LIberalism's Revenge PDF Print E-mail
Written by Peter J. Leithart   
Friday, 19 February 2010 10:47

Time was when American kids grew from childhood through adolescence, to adulthood.  Not any more.  Sociologists are telling us now that there’s a tweeny stage between adolescence and adulthood.  Several names have been given to this group – “extended adolescence,” “adultolescence,” “the twixter years,” but many sociologists have settled on the term “emerging adults.”

According to Notre Dame’s Christian Smith, several large social trends have contributed to the formation of this group: the expansion of higher education since 1950 and the growing importance of advanced degrees for career success, the delay of marriage, changes in the global economy that have undermined the stability of lifelong careers, and the increasing willingness of parents to support their children into their twenties and even early thirties.

As a result of these and other changes, the experience of Americans between 18 and 30 has altered dramatically.  Emerging adults are often dependent on their parents, frequently move in and out of school, and their lives, Smith says, are marked by “identity exploration, instability, a focus on self, feeling in limbo or in transition or in between, and a sense of possibilities, opportunities, and unparalleled hope.”  Along with these positive features, emerging adults also exhibit “transience, confusion, anxiety, self-obsessions, melodrama, conflict, disappointment, and sometimes emotional devastation.”  A psychologist, Jeffrey Arnett, describes it as a period after adolescence in which young adults “have not yet entered the enduring responsibilities that are normative in adulthood.”  Living in this in-between, emerging adults “often explore a variety of possible life directions in love, work, and worldviews.”

Arnett notes that one of the unusual features of emerging adulthood is its conception of what constitutes adulthood.  In most cultures throughout history, marriage was the key mark of entry into adult life.  Emerging adults don’t rate marriage as highly as other markers, such as “accepting responsibility for one’s self, making independent decisions, and financial independence,” marks that he characterized as “individualistic.”  Marriage and parenthood were much lower, though it ranked higher among those who were actually parents.

One of the important results of this research has been insight the theological beliefs of emerging adults.  In one book, Smith has identified “Moralistic Therapeutic Deism” (MTD) as the theology of choice for Americans in adolescence.  Religion is about being good, and it’s supposed to help salve all the hurts of life.  When you’re not hurting, though, God keeps his distance, and that’s just where American adolescents want Him.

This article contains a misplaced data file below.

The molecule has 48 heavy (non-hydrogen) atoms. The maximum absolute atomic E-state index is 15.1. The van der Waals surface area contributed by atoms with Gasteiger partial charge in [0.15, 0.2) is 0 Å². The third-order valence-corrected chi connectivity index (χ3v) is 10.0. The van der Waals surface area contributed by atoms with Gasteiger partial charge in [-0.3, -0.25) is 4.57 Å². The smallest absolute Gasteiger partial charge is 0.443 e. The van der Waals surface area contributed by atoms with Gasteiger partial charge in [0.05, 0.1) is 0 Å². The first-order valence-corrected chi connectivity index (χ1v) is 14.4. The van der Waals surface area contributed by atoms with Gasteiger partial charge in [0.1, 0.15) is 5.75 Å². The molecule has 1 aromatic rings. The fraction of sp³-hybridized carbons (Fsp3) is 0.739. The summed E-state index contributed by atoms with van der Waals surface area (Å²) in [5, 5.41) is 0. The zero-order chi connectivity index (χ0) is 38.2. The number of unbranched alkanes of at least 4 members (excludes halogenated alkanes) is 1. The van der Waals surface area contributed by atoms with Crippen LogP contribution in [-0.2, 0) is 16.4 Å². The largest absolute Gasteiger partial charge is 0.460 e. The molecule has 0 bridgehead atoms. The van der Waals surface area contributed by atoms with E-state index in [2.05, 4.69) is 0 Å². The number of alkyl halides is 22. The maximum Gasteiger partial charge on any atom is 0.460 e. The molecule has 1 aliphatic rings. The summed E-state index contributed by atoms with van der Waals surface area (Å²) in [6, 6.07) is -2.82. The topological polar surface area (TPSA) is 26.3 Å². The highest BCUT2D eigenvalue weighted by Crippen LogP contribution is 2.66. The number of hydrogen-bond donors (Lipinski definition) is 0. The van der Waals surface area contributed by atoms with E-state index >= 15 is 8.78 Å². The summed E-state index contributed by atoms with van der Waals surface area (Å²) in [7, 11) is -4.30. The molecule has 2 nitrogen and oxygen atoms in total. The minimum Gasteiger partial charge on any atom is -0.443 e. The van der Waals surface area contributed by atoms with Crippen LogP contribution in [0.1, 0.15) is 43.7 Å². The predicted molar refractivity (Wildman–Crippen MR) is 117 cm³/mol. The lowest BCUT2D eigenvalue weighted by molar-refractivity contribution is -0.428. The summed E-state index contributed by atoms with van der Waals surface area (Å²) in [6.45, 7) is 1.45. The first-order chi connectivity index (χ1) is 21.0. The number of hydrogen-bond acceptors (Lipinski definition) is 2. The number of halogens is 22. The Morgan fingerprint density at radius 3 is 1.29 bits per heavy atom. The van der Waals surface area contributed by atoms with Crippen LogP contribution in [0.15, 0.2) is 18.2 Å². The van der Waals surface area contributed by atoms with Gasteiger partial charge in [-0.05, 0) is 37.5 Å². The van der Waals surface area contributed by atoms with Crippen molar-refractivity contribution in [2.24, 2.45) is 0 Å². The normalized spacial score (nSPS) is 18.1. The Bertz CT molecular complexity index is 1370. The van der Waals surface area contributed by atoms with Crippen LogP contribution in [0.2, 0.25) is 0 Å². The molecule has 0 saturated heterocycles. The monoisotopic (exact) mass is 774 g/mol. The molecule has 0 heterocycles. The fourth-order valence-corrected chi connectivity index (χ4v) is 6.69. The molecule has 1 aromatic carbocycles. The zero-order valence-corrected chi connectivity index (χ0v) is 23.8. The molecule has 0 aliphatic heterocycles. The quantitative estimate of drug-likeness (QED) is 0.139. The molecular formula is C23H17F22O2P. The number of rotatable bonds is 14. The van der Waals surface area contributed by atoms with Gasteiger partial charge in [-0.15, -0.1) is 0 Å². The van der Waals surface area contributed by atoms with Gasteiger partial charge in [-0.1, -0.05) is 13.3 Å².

In a more recent study, Souls in Transition: The Religious and Spiritual Lives of Emerging Adults, Smith finds similar religious beliefs among emerging adults.  He summarizes the argument of a 1995 article by N. Jay Demerath of the University of Massachusetts.

Demerath writes that the widely reported decline of liberal Protestantism may in fact signal its “wider cultural triumph. . . . Liberal Protestants have lost structurally at the micro level precisely because they won culturally at the macro level.”  Smith adds, “liberal Protestantism’s core values – individualism, pluralism, emancipation, tolerance, free critical inquiry, and the authority of human experience – have come to so permeate broader American culture that its own churches as organizations have difficulty surviving.”

Smith’s research team found that “individual autonomy, unbounded tolerance, freedom from authorities, the affirmation of pluralism, the centrality of human self-consciousness, the practical value of moral religion, epistemological skepticism, and an instinctive aversion to anything ‘dogmatic’ or committed to particulars were routinely taken for granted by respondents.”

In academic theology, old style liberals are increasingly hard to find.  But that doesn’t mean the threat of liberalism has withered away.  The views that Richard Niebuhr summarized as the heart of liberal theology in 1937 are still alive and well: “a God without wrath brought men without sin into a kingdom without judgment through the ministrations of a Christ without a cross.”  It seems that liberalism’s history belies its own disbelief in resurrection: Just when we were putting the finishing touches on the post mortem, behold, it lives!

And why?  That’s hard to say, but my guess is that “conservative” churches haven’t posed much of an alternative to liberalism over the past couple of centuries.  Smith’s team provides a bit of evidence in support of that theory.  They found that “most Catholic and Jewish emerging adults . . . talked very much like classical liberal Protestants” and “evangelical Protestant and black Protestant emerging adults even talked like liberal Protestants.”  When “conservatives” are drinking deep from the same keg of modernity as “liberals,” it doesn’t matter much if conservatives can still, barely, walk a straight line.

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